Victor Melendez, a human resources specialist, has worked in the field for a span of 20 years. Currently, he performs duties as a senior HR business consultant at Los Angeles firm International Consulting Associates, for which he oversees human resources activities for 200 locations in the United States, Canada, Europe, Asia and Mexico. Given his responsibilities, Victor Melendez is well-versed in all areas of Human Resources disciplines and corporate regulatory compliance.
Corporate regulatory compliance is essential to corporate functioning. Different sectors of business and even different companies have varying standards of compliance, but in general, the term refers to a program that is set up to prevent or correct administrative and legal violations relating to the business’ everyday functions. Such a system is designed to prevent legal infractions by employees, directors, and officers of a company. Despite the term “corporate compliance,” any business at any level of operation can be served by an efficient compliance program.
In an effort to promote good corporate citizenship, the U.S. government enacted sentencing guidelines in 1991 that require businesses to conform to specific regulatory and legal mandates. Businesses that do not follow these guidelines can be held accountable through fines, restitution, corporate probation, or forfeiture. Executives may even be subject to imprisonment for certain violations.
Victor Melendez is an executive HR consultant with International Consulting Associates in Los Angeles, and has over two decades of experience in human resources management. In addition to serving as the VP of human resources and human resources director for several health care firms, Victor Melendez has experience in human resources at the governmental level, having served as the director of Arizona’s Equal Opportunity Employment Commission.
The U.S. Equal Employment Opportunity Commission (EEOC), operating from its headquarters in Washington, D.C., as well as field offices in every state, is a federal agency that enforces laws against discrimination in the workplace, including discrimination based on race, religion, age, sex, and disability, and against individuals who have previously complained about discrimination. All workplace situations are covered by EEOC laws, including hiring, wages, promotions, and training.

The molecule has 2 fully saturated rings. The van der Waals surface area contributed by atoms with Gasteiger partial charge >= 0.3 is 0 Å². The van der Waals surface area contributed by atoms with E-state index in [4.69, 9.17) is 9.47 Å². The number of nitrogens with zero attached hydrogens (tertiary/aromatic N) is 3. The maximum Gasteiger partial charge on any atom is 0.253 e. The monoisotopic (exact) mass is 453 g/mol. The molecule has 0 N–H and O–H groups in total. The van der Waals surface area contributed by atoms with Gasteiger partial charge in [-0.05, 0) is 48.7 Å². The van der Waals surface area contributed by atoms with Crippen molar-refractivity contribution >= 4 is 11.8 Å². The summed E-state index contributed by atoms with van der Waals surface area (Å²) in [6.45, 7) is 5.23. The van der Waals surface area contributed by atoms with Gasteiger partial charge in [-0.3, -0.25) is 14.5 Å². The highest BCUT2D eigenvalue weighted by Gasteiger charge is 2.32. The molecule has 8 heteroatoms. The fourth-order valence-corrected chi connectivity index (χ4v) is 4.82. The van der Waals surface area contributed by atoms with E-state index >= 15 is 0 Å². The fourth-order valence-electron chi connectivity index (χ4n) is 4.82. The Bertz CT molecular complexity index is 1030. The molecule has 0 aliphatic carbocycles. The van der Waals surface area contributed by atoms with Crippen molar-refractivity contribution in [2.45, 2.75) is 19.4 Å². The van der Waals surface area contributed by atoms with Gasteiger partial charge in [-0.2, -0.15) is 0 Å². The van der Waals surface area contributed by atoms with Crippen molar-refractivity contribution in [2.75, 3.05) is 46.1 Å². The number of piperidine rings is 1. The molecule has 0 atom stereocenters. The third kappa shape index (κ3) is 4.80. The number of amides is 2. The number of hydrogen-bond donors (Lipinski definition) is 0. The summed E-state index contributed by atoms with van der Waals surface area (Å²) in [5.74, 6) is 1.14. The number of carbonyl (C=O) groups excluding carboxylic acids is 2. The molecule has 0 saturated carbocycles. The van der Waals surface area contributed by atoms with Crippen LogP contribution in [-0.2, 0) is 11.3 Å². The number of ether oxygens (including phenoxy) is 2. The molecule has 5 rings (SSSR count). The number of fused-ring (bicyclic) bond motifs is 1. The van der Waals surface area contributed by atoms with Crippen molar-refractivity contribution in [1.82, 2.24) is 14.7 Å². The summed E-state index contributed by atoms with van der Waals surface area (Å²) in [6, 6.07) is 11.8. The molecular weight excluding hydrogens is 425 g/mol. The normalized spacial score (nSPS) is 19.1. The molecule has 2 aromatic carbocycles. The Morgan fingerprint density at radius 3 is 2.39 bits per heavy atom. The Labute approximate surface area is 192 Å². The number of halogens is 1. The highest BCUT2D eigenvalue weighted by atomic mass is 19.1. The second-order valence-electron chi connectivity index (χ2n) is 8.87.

In order to enforce these laws, the EEOC has the authority to carry out investigations, determine if discrimination has occurred, and file a lawsuit if a settlement cannot be reached. In an effort to prevent cases of workplace discrimination, the EEOC provides outreach and education services, including no-cost programs, for both employers and employees.
Presently an Executive HR Consultant for International Consulting Associates, Victor Melendez uses his Human Resources background to advise companies in the areas of labor relations, management training, and coaching/mentoring. During his 20-year career in human resources management, Victor Melendez has developed extensive expertise in employee relations, including overseeing employee action teams.
High performing companies have come to understand that employee engagement is an important component in business success. These companies know that work engagement fosters employee motivation and helps them focus on business goals, while disengagement can negatively influence the quality of production and customer service and other areas critical to the business. Research studies show that factors contributing to high employee engagement vary across regions and industries.
Influenced by the practices of foreign companies in the 1970s, some American businesses began organizing non-managerial employees into employee action teams to allow members to contribute input and make decisions about the work performed. Although no longer a new concept, more and more companies continue to adopt these practices. Employee action teams ensure every employee has a say in a two-way dialogue of communication. Employee engagement requires active involvement of front line employees. This necessitates a shift from traditional top-down decision-making structures to new business cultures where employees help facilitate the process of problem resolution.
When designing employee action teams, companies must first establish a sound business need, followed by common definitions. Senior leaders must support this structure. Additionally, everyone must understand the purpose of the structure and its value. Next, the scope of the program requires clarification with resources allocated to the process. The employees select team leaders who require proper training and orientation. Regular meetings should take place with measurement and reporting tools established. The employee action team should regularly recognize participants and progress. To sustain employee engagement, companies must adopt a permanent culture of employee involvement through its action teams.